Pizza in Lakewood

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When I've moved to a new place, one of the first things I do is try out all the pizza places until I discover one that's really good. I've lived in rural places where the locals are still trying to find a good pizza. When Virgilio Urbano moved to Lakewood he went out looking for a good pizza and ended up having to figure out how to make his own.

Luckily for us tonight, we stumbled out of the Lakewood Cultural Center with a bunch of friends looking for a glass of wine and a place to talk a little and landed in Urbano's restaurant aptly called Virgilio's (S.W. corner of Alameda and Wadsworth).

Can you make a New York style pizza without New York City water? Tom asked. Sure, said Urbano, but most guys start a restaurant with the recipe they stole from somebody's restaurant in New York and don't change it to account for the water they've got. Yeast is a live thing, and you can kill it was highly chlorinated water, he said. Lakewood city water, luckily works just fine. What makes his crust so thin, crispy and well, perfectly textured, is the fact that Virgilio's uses very little yeast proportionately to the flour: 1 oz of live yeast to 50 lbs of white flour.  And then he lets the dough rise for a long time. "We never use dough the same day we make it," he said.

Julia Child says the same thing in her baguette recipe. Long, long rising times. It give the dough a change to develop flavor. And like Julia Child, Urbano made pounds and pounds of bad pizza dough before he figured out how to make it. When he moved to Denver, desperate for a good pizza, he started experimenting, and through out so much dough that it blew the lid off the trash can rising.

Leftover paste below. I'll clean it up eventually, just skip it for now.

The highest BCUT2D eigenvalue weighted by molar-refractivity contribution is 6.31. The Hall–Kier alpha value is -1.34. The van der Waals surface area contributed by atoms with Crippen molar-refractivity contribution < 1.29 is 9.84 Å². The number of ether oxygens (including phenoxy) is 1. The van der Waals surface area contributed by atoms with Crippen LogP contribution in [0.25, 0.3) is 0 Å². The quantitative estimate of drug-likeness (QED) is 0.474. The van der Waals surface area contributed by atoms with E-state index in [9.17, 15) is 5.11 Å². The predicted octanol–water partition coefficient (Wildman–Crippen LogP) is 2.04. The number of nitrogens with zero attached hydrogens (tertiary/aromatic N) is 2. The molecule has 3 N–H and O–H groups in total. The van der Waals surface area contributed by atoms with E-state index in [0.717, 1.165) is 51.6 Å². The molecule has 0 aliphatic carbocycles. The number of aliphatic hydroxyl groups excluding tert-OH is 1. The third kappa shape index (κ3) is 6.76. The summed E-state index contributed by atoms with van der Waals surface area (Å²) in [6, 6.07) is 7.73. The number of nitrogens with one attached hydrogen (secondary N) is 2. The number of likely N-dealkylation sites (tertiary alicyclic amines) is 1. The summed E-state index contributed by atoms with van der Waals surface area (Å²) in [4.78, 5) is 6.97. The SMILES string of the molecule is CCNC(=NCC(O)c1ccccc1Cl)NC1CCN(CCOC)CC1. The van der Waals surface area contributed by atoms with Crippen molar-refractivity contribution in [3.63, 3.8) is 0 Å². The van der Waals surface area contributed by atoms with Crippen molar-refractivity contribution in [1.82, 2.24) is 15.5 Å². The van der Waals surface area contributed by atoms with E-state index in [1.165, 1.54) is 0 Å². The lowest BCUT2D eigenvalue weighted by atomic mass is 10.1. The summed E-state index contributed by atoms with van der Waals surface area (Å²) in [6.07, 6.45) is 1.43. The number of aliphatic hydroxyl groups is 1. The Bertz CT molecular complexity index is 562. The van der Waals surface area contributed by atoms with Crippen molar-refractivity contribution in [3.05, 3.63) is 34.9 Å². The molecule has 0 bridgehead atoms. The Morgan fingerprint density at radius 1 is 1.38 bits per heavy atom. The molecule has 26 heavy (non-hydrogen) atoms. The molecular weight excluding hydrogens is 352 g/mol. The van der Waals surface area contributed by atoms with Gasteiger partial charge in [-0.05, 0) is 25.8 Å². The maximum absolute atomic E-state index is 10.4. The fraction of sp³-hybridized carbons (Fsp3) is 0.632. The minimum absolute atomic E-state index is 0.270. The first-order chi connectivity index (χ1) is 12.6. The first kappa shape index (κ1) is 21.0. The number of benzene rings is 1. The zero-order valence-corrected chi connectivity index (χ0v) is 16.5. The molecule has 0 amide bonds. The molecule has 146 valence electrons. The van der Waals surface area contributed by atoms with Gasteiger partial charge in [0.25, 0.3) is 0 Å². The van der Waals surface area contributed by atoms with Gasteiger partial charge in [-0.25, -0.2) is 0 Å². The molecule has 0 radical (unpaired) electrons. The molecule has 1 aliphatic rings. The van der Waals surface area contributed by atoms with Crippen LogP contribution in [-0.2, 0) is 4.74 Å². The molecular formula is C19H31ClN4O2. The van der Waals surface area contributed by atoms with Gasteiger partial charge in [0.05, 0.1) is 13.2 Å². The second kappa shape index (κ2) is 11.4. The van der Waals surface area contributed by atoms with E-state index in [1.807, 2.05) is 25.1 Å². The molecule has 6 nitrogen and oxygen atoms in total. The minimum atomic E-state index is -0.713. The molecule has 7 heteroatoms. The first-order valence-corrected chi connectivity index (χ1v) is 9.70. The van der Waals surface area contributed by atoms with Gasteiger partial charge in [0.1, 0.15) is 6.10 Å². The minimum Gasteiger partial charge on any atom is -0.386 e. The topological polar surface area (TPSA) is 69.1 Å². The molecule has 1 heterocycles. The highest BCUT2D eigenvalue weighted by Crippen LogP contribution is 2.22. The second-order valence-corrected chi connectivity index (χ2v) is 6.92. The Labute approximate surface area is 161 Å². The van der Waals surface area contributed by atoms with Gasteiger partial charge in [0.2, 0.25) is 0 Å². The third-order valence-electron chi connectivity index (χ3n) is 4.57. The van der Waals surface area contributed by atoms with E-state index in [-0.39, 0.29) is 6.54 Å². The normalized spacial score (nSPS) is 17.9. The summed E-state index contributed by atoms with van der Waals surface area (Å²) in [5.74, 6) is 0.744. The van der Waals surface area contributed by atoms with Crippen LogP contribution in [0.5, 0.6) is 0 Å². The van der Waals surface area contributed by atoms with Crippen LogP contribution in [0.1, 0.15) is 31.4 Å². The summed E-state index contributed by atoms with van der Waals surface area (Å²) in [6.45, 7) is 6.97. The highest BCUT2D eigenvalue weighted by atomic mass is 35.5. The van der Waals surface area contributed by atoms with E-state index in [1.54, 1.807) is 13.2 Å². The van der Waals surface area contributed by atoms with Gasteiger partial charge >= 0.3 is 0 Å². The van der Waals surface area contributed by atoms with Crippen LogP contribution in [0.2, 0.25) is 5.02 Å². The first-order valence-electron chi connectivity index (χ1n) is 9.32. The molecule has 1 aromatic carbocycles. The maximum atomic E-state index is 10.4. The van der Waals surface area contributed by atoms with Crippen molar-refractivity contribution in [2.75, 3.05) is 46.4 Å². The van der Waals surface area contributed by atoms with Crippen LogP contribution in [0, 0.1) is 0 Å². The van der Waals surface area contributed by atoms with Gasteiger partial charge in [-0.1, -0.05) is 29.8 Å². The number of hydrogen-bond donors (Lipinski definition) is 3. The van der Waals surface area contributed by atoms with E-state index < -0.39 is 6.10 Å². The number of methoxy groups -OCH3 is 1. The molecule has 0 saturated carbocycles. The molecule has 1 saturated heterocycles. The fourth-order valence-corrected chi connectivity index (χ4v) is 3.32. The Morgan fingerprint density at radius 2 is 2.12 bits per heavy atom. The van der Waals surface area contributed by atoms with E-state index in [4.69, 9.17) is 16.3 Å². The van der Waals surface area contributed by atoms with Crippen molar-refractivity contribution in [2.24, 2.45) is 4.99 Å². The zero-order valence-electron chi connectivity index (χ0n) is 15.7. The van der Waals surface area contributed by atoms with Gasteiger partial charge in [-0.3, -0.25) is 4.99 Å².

Luckily, it's a 15 minute drive from in-town Denver, 40 minutes for our friends from Boulder, to a great New York pizza.  The regular cheese pizza is a great opportunity to revel in the crust, but the Margherita, with Virgilio's homemade mozzarella cheese and fresh basil, is irresistible -- even to a bunch of people who'd already had dinner.

The wine's decent and not marked up like other places. For under $50 we had a huge family pizza and a bottle of wine.

I can't remember exactly what he said when Urbano told us it was his first restaurant because I was testing his dough in some garlic knots I was enjoying as a teaser, but the gist was: He's not a chef, didn't go to culinary school, just knows what tastes good because his mother made it for him, and that's what he wants to eat. Since he can't get his mother's cooking, he learned to make it himself, and now he's sharing it with us.


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